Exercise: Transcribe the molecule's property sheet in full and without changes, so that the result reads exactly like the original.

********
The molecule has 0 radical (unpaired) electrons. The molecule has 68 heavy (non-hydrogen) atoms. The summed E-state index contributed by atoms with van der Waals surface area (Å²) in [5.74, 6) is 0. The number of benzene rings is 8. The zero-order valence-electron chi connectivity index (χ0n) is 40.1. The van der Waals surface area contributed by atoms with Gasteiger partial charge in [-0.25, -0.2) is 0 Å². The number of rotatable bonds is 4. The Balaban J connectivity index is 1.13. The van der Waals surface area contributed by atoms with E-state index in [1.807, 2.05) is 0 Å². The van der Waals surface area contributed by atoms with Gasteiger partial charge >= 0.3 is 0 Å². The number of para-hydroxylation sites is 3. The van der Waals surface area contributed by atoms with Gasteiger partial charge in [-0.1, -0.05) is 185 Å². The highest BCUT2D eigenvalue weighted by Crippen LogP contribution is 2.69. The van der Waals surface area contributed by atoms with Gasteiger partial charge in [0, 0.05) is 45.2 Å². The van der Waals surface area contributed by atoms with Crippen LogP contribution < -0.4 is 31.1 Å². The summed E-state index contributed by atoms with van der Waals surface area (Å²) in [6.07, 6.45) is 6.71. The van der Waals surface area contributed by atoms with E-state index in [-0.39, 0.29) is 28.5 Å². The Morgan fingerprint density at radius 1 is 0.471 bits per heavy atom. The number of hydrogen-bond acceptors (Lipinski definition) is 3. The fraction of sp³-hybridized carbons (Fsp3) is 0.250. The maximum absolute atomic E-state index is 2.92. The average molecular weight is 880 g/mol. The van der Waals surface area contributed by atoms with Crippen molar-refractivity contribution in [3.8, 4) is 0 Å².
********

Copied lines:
The molecule has 0 radical (unpaired) electrons. The molecule has 68 heavy (non-hydrogen) atoms. The summed E-state index contributed by atoms with van der Waals surface area (Å²) in [5.74, 6) is 0. The number of benzene rings is 8. The zero-order valence-electron chi connectivity index (χ0n) is 40.1. The van der Waals surface area contributed by atoms with Gasteiger partial charge in [-0.25, -0.2) is 0 Å². The number of rotatable bonds is 4. The Balaban J connectivity index is 1.13. The van der Waals surface area contributed by atoms with E-state index in [1.807, 2.05) is 0 Å². The van der Waals surface area contributed by atoms with Gasteiger partial charge >= 0.3 is 0 Å². The number of para-hydroxylation sites is 3. The van der Waals surface area contributed by atoms with Gasteiger partial charge in [-0.1, -0.05) is 185 Å². The highest BCUT2D eigenvalue weighted by Crippen LogP contribution is 2.69. The van der Waals surface area contributed by atoms with Gasteiger partial charge in [0, 0.05) is 45.2 Å². The van der Waals surface area contributed by atoms with Crippen LogP contribution < -0.4 is 31.1 Å². The summed E-state index contributed by atoms with van der Waals surface area (Å²) in [6.07, 6.45) is 6.71. The van der Waals surface area contributed by atoms with E-state index in [-0.39, 0.29) is 28.5 Å². The Morgan fingerprint density at radius 1 is 0.471 bits per heavy atom. The number of hydrogen-bond acceptors (Lipinski definition) is 3. The fraction of sp³-hybridized carbons (Fsp3) is 0.250. The maximum absolute atomic E-state index is 2.92. The average molecular weight is 880 g/mol. The van der Waals surface area contributed by atoms with Crippen molar-refractivity contribution in [3.8, 4) is 0 Å².